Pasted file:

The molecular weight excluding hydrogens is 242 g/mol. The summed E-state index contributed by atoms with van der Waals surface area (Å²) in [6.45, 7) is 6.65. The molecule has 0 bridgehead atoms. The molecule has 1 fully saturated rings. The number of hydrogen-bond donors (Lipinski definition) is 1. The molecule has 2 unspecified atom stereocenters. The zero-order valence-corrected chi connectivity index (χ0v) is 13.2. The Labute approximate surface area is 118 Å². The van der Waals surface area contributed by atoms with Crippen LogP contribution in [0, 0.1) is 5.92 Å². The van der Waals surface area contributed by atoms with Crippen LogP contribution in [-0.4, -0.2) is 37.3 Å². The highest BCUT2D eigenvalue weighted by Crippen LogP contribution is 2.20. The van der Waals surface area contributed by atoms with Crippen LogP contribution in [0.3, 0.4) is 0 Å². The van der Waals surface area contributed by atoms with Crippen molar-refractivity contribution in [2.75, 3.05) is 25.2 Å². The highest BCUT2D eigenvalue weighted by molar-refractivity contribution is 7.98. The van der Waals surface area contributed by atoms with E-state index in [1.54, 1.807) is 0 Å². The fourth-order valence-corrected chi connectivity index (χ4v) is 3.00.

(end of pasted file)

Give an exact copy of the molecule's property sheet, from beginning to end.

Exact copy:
The molecular weight excluding hydrogens is 242 g/mol. The summed E-state index contributed by atoms with van der Waals surface area (Å²) in [6.45, 7) is 6.65. The molecule has 0 bridgehead atoms. The molecule has 1 fully saturated rings. The number of hydrogen-bond donors (Lipinski definition) is 1. The molecule has 2 unspecified atom stereocenters. The zero-order valence-corrected chi connectivity index (χ0v) is 13.2. The Labute approximate surface area is 118 Å². The van der Waals surface area contributed by atoms with Crippen LogP contribution in [0, 0.1) is 5.92 Å². The van der Waals surface area contributed by atoms with Crippen LogP contribution in [-0.4, -0.2) is 37.3 Å². The highest BCUT2D eigenvalue weighted by Crippen LogP contribution is 2.20. The van der Waals surface area contributed by atoms with Crippen LogP contribution in [0.3, 0.4) is 0 Å². The van der Waals surface area contributed by atoms with Crippen molar-refractivity contribution in [2.75, 3.05) is 25.2 Å². The highest BCUT2D eigenvalue weighted by molar-refractivity contribution is 7.98. The van der Waals surface area contributed by atoms with E-state index in [1.54, 1.807) is 0 Å². The fourth-order valence-corrected chi connectivity index (χ4v) is 3.00.